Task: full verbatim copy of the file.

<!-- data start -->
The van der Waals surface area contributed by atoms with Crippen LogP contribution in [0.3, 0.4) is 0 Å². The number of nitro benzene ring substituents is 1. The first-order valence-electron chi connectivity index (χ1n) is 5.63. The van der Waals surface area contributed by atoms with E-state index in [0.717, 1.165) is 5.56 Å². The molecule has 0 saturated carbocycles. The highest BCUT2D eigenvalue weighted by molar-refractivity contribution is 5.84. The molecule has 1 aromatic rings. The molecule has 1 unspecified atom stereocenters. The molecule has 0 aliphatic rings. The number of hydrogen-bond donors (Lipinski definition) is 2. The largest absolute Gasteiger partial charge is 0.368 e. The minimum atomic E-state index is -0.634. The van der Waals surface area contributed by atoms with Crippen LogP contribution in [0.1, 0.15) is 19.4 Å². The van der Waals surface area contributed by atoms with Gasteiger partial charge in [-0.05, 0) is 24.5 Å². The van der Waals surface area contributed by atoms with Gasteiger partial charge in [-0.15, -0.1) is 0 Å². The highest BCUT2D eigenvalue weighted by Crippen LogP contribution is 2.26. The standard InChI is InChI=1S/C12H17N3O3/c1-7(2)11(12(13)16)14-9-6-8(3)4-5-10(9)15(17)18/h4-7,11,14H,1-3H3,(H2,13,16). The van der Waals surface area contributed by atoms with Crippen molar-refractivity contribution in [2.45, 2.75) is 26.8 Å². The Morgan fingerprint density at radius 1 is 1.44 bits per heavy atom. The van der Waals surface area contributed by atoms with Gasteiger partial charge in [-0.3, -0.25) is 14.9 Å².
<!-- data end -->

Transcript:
The van der Waals surface area contributed by atoms with Crippen LogP contribution in [0.3, 0.4) is 0 Å². The number of nitro benzene ring substituents is 1. The first-order valence-electron chi connectivity index (χ1n) is 5.63. The van der Waals surface area contributed by atoms with E-state index in [0.717, 1.165) is 5.56 Å². The molecule has 0 saturated carbocycles. The highest BCUT2D eigenvalue weighted by molar-refractivity contribution is 5.84. The molecule has 1 aromatic rings. The molecule has 1 unspecified atom stereocenters. The molecule has 0 aliphatic rings. The number of hydrogen-bond donors (Lipinski definition) is 2. The largest absolute Gasteiger partial charge is 0.368 e. The minimum atomic E-state index is -0.634. The van der Waals surface area contributed by atoms with Crippen LogP contribution in [0.1, 0.15) is 19.4 Å². The van der Waals surface area contributed by atoms with Gasteiger partial charge in [-0.05, 0) is 24.5 Å². The van der Waals surface area contributed by atoms with Gasteiger partial charge in [-0.15, -0.1) is 0 Å². The highest BCUT2D eigenvalue weighted by Crippen LogP contribution is 2.26. The standard InChI is InChI=1S/C12H17N3O3/c1-7(2)11(12(13)16)14-9-6-8(3)4-5-10(9)15(17)18/h4-7,11,14H,1-3H3,(H2,13,16). The van der Waals surface area contributed by atoms with Crippen molar-refractivity contribution in [2.45, 2.75) is 26.8 Å². The Morgan fingerprint density at radius 1 is 1.44 bits per heavy atom. The van der Waals surface area contributed by atoms with Gasteiger partial charge in [-0.3, -0.25) is 14.9 Å².